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The name Lotto has been affiliated with professional road cycling since 1985. Originally known as Lotto, the Belgian lottery has sponsored the team since its inception, with its name present at all times, despite various co-sponsorship changes over the years. From 2015 onwards, the team is known as Lotto Soudal. Soudal is the team’s newest co-sponsor, producing a range of silicons and caulks, foams and adhesives for the European market.

Steven Van Olmen is one of several mechanics employed by Lotto Soudal, having spent the past 12 of 13 years working exclusively with the team. We caught up with him before the 2016 Tour Down Under kicks off, to ask him all manner of questions about the bikes and how he keeps them running smooth. Here’s the answers…

BIKERUMOR: How do handle the logistics associated with shipping bikes from Europe to Australia for the Tour Down Under?

STEVEN: We bring only what we need for the race. Typically that includes 12 bikes in bags, a materials box, boxes containing bidons for the team and two coolers. Everyone, including the riders, brings one of the above-mentioned items with them to Australia. It is a team effort, but the organization in Adelaide make it very easy for us.

BIKERUMOR: For the Tour Down Under, do you make any special preparations for the race bikes?

STEVEN: We often start the Tour Down Under with new bikes or components, but sometimes carry over equipment from the previous season. This year we changed saddle brands to Selle Italia. With new components, there are generally no complaints from riders in training. But if they have bad legs during the race, they may cite the new equipment as an excuse (laughing).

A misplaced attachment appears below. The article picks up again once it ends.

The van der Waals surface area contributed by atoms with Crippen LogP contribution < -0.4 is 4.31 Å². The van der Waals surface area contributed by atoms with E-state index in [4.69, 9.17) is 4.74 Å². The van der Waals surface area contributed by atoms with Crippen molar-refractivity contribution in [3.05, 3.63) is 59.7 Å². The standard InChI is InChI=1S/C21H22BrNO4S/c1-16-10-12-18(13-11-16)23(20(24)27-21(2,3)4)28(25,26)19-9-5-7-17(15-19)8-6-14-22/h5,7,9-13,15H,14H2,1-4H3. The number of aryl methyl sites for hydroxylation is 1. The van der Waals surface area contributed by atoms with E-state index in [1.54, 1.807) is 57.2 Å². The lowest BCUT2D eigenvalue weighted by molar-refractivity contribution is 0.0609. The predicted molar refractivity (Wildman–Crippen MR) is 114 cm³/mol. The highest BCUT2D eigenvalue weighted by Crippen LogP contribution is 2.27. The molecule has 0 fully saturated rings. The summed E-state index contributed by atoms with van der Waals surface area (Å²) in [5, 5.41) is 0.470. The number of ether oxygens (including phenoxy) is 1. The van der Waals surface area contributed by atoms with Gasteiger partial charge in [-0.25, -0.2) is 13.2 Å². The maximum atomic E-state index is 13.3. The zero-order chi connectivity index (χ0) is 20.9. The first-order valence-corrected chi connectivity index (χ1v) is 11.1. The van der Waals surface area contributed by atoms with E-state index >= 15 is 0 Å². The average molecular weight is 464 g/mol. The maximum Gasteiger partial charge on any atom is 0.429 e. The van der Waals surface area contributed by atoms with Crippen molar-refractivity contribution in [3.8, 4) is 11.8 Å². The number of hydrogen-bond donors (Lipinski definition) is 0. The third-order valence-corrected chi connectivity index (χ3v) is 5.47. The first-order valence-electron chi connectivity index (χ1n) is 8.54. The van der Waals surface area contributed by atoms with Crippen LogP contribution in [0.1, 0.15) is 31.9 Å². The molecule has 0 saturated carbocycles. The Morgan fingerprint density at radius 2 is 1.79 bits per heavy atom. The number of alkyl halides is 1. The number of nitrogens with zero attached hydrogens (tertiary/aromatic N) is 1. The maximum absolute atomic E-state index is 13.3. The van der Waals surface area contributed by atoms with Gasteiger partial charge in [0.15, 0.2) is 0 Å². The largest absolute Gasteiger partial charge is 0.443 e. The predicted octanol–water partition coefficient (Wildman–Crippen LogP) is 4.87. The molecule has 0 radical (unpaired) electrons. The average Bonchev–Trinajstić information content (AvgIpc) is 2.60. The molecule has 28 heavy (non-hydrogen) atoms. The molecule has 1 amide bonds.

BIKERUMOR: How do you prepare the team bikes for different weather conditions? For example, do you use different grease or lubrication as part of your preparation?

STEVEN: I do not use grease on the chain. I use the same chain lube for wet or dry conditions, but apply more if bad weather is expected. The most important thing for bad weather is the tire pressure of the tubulars.

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BIKERUMOR: With regard to the tubular tires, do you choose different tires for bad weather conditions?

STEVEN: Our tire sponsor Continental supplies us with two choices – semi-slick (Competition Pro LTD) and treaded for grip (Competition Allround). The riders always want the fastest – some riders feel the semi-slick tire loses nothing in terms of grip in the rain, but makes gains with less rolling resistance. Other riders prefer the treaded tire.

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BIKERUMOR: You mentioned the tire pressure is the most important thing. I assume you decrease tire pressure when the weather turns nasty?

STEVEN: Yes, we bring the pressure down, but the actual pressure depends on rider weight.

BIKERUMOR: What are your thoughts on road tubeless?

STEVEN: I first had experience about 12 – 13 years ago with tubeless technology. The companies were confident we would not have any flat tires. Unfortunately in our first race with them, we had a flat tire (laughing). I think there is potential in the future, but at the moment, I do not see any advantage over our tubular tires.

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BIKERUMOR: What are your thoughts about road disc brakes?

STEVEN: For sure, you cannot dispute the disc brake performance in the rain. But it will be very difficult to integrate into a peloton with 180 riders. For mechanics, we have a much slower wheel change and there is the worry about what happens with a very hard crash. The discs may cut into other riders, it could be a big problem. I think the technology is good for small groups or cyclo-tourists, but not so much in the peloton.

BIKERUMOR: What do you think about the UCI’s plan to possibly scrap the 6.8kg weight limit on bikes?